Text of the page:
top of page

Why Ancient Rock Art Totally Rocks

Have you ever wondered how people

communicated with each other before they had writing? How our ancestors shared stories across the generations? Alongside their oral traditions, ancient Native American tribes passed along information through symbolic art they created on the surrounding rocks.

There are two types of this ancient rock art:

  • Petroglyphs, or symbols that are etched into the stone; and

  • Pictographs, which are painted on the rock surface using natural materials.

It’s important to note that while ancient Native people used pictographs and petroglyphs to communicate, they are quite different from Egyptian hieroglyphs, which formed a complete writing system.

Instead, certain rock art markings communicated different words or abstract ideas—for instance, two arrows pointing in opposite directions meant war, while a broken arrow meant peace. Some markings designated different tribes and families, while others were used as a sort of record keeping. Ancient people often left petroglyphs and pictographs for travelers to indicate good hunting or potential dangers in certain areas. Large murals could represent entire stories: of battles, successful hunts, or even the creation of the universe.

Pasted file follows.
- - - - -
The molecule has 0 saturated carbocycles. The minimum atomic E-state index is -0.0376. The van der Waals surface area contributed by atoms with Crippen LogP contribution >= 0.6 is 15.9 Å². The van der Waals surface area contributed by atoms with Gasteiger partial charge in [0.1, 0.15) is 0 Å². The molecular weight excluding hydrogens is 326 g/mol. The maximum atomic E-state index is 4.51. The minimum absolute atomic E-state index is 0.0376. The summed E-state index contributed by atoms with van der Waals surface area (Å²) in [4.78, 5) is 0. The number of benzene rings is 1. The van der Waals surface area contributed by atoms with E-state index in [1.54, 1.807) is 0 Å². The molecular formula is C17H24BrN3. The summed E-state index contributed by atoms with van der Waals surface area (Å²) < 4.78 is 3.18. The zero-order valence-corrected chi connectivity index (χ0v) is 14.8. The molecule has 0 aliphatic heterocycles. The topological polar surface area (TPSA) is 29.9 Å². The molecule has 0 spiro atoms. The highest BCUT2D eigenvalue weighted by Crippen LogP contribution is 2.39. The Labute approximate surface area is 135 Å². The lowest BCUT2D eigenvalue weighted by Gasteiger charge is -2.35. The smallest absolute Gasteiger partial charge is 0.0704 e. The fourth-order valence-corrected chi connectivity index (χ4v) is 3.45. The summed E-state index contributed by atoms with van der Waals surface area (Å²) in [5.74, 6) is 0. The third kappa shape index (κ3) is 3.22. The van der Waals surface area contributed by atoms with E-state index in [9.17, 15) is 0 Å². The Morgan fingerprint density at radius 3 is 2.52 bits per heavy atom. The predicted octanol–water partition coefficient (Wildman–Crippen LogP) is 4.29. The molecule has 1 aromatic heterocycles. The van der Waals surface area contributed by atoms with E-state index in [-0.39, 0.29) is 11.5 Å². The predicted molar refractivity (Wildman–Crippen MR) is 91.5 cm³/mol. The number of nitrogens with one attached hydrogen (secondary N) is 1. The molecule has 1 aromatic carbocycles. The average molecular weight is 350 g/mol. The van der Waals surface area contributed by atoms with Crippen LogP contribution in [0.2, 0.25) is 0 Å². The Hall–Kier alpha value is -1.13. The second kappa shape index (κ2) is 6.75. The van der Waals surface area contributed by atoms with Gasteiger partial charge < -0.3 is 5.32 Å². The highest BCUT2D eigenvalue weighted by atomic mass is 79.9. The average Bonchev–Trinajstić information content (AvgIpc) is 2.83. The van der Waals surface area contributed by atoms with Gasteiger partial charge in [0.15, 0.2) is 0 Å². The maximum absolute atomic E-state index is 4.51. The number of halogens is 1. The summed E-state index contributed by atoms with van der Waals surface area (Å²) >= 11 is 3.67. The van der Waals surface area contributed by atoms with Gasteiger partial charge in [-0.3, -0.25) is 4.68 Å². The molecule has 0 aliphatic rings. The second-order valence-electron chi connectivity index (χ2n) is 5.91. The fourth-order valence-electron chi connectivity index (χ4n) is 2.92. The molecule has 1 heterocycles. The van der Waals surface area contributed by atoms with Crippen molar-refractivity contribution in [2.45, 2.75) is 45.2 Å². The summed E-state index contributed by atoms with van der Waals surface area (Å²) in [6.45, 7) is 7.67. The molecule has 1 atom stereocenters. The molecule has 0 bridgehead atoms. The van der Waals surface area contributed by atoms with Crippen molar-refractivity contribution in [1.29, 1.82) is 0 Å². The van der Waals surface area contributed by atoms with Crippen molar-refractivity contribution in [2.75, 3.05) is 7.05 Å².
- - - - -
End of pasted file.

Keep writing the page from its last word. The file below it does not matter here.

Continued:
The oldest rock art in the U.S., discovered in western Nevada, is estimated to be at least 10,000 years old. Of course, the use of petroglyphs and pictographs is not unique to indigenous North Americans. The Aboriginal people of Australia have used these methods for upwards of 30,000 years.

There are, however, many creative and cultural variations between the rock art of indigenous people in North America and those in Australia. In ancient—and even current—Aboriginal culture, only certain tribal members are allowed to paint sacred symbols. First People of Australia also considered the act of painting to be more important than the pictograph itself, so images were often repainted or painted over.

Wherever they are located in the world, these pictographs and petroglyphs had, and continue to hold, a deep spiritual meaning that commands respect from all. So the next time you see a piece of rock art, take a moment to consider: What was its creator trying to convey? Should its meaning be considered literally, or figuratively? Most important, take a moment to appreciate that these ancient wonders have survived for us to protect and appreciate.

Top image: Kokopelli rock art at Canyon de Chelly National Monument

Bottom image: Aboriginal Australian pictographs found in the Wunnumurra Gorge, Kimberley region

Sources for this post:

41 views0 comments

Recent Posts

See All


bottom of page